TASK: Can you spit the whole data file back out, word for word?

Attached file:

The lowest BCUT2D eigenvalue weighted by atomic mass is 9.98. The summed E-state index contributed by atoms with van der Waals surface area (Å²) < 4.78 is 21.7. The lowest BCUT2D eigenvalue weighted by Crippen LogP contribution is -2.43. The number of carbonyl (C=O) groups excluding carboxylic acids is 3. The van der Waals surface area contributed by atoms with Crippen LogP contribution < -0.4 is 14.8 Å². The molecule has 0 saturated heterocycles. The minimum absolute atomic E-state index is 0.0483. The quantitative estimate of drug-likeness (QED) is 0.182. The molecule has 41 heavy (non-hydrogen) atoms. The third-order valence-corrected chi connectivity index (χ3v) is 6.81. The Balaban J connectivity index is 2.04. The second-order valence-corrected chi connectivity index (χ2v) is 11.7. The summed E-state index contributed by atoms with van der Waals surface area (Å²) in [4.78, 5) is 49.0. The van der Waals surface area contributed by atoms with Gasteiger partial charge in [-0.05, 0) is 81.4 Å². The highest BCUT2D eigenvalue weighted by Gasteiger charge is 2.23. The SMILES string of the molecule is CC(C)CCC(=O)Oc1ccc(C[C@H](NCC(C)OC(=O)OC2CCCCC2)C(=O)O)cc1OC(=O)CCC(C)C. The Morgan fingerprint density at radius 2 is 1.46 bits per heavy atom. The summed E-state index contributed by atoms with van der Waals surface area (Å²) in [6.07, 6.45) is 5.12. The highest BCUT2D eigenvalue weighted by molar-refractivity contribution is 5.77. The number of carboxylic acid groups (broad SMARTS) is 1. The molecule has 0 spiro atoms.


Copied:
The lowest BCUT2D eigenvalue weighted by atomic mass is 9.98. The summed E-state index contributed by atoms with van der Waals surface area (Å²) < 4.78 is 21.7. The lowest BCUT2D eigenvalue weighted by Crippen LogP contribution is -2.43. The number of carbonyl (C=O) groups excluding carboxylic acids is 3. The van der Waals surface area contributed by atoms with Crippen LogP contribution < -0.4 is 14.8 Å². The molecule has 0 saturated heterocycles. The minimum absolute atomic E-state index is 0.0483. The quantitative estimate of drug-likeness (QED) is 0.182. The molecule has 41 heavy (non-hydrogen) atoms. The third-order valence-corrected chi connectivity index (χ3v) is 6.81. The Balaban J connectivity index is 2.04. The second-order valence-corrected chi connectivity index (χ2v) is 11.7. The summed E-state index contributed by atoms with van der Waals surface area (Å²) in [4.78, 5) is 49.0. The van der Waals surface area contributed by atoms with Gasteiger partial charge in [-0.05, 0) is 81.4 Å². The highest BCUT2D eigenvalue weighted by Gasteiger charge is 2.23. The SMILES string of the molecule is CC(C)CCC(=O)Oc1ccc(C[C@H](NCC(C)OC(=O)OC2CCCCC2)C(=O)O)cc1OC(=O)CCC(C)C. The Morgan fingerprint density at radius 2 is 1.46 bits per heavy atom. The summed E-state index contributed by atoms with van der Waals surface area (Å²) in [6.07, 6.45) is 5.12. The highest BCUT2D eigenvalue weighted by molar-refractivity contribution is 5.77. The number of carboxylic acid groups (broad SMARTS) is 1. The molecule has 0 spiro atoms.